After you finish modifying the variables, you are now ready to create the DockerCE cluster.

az group deployment create -g myDockerCEGroup --template-file azuredeploy.json --parameters azuredeploy.params.dockerce.json

After several minutes, the command completes and shows you information about your deployment. In this output you will see the ssh command that you can use to ssh into the master node. It will be similar like this one:

ssh -A -p 2200

The output will also contain the URL that you can use to reach the agent nodes, make sure to keep it handy. It will be in the format ‘’.

Moreover, you’ll see that a new resource group has also been created with the name in the format of {originalResourceGroupname}_containerservice-{originalResourceGroupname}{location}. The resource group you created originally (myDockerCEGroup in this example) will contain the Azure Container Service instance whereas this one will contain the other necessary cluster resources (VMs, Load Balancers, Storage Disks etc.). For this example, the name of the new resource group will be myDockerCEGroup_containerservice-myDockerCEGroup_ukwest. Moreover, the name of the Azure Container Service instance will be containerservice-{originalResourceGroupname}.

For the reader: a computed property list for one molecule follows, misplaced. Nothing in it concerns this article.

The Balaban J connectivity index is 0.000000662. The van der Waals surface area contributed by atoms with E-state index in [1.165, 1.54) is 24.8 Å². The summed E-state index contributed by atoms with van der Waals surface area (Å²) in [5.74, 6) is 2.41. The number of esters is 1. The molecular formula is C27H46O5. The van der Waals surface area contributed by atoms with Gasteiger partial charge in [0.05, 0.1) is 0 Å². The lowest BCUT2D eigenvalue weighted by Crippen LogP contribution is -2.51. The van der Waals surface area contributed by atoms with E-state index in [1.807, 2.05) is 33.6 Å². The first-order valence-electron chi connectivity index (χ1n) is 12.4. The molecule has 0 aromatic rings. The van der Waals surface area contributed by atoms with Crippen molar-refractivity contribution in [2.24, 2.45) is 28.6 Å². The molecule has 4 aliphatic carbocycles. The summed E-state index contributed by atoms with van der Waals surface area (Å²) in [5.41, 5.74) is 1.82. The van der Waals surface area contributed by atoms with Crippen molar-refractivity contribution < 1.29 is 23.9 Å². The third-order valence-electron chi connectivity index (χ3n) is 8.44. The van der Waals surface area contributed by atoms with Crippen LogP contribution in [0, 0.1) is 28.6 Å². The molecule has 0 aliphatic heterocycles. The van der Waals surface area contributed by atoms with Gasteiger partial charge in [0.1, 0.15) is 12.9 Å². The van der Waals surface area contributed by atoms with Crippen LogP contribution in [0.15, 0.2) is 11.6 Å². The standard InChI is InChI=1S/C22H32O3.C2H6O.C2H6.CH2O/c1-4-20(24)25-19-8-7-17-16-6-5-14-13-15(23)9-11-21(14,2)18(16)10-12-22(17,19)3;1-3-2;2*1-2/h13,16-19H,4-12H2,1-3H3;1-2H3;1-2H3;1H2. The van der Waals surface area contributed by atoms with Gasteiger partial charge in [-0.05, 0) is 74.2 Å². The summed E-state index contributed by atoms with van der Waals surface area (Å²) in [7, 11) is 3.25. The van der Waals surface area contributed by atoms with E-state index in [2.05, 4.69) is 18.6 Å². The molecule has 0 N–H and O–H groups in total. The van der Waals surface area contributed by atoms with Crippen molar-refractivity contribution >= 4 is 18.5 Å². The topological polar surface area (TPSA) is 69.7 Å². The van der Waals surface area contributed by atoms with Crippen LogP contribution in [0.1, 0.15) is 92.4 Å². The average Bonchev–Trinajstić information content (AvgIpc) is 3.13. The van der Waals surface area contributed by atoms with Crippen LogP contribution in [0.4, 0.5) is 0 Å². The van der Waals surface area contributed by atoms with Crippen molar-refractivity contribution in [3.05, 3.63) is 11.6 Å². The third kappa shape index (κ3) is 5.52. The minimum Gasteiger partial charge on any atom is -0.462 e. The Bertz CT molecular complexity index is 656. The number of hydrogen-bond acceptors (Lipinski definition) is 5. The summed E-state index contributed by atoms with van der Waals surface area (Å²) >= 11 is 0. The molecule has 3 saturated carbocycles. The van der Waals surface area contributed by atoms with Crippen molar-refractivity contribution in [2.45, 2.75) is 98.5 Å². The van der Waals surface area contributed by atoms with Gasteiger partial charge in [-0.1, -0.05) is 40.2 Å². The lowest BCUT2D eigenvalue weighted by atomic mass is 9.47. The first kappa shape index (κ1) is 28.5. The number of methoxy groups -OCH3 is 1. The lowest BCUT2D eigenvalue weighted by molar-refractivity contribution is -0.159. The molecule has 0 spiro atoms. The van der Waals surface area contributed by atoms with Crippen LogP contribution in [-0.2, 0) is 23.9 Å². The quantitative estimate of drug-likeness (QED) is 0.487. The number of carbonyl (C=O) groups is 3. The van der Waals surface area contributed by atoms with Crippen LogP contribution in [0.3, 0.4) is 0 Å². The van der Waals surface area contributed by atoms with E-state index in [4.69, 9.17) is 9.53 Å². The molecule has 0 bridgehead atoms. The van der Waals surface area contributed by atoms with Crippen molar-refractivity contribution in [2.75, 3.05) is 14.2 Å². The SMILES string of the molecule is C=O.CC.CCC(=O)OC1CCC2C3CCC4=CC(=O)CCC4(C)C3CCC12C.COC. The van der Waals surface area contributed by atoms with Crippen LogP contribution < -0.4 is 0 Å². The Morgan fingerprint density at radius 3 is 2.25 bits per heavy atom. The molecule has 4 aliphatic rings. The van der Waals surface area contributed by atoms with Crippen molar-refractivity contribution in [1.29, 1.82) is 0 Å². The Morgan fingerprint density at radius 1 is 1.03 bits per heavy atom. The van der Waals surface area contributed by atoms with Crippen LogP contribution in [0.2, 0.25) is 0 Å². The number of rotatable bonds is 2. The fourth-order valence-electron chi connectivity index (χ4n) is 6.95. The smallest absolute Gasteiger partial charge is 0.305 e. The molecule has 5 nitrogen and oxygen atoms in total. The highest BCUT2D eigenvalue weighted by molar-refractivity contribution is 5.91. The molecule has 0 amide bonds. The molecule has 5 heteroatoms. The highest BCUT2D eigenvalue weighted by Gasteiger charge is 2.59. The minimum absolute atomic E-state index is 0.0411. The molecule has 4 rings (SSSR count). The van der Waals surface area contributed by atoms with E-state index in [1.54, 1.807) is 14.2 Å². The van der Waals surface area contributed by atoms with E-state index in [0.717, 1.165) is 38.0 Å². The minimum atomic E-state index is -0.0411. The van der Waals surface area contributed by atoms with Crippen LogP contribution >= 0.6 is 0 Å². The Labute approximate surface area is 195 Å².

Manage the cluster

Once you ssh into the master node, you are ready to manage your newly created cluster. One of the benefits of the DockerCE cluster is that it uses the same command-line tool that is used to manage local Docker containers, i.e. the docker command-line client.

To verify that the cluster is up and running, run this command:

docker node ls

docker lists the master and agent nodes as well as their statuses.

ID                           HOSTNAME                          STATUS   AVAILABILITY  MANAGER STATUS
9dzwar4eo3vcml8pq1f2ckbgb    swarmm-agentpools-15168259000001  Ready    Active
f59050uz7crli6rtc8byix8dp *  swarmm-master-15168259-0          Ready    Pause         Leader
x7vy7geknu0mkge3tfmimhwmp    swarmm-agentpools-15168259000000  Ready    Active

The star (*) next to the master ID shows that you are connected to the master node.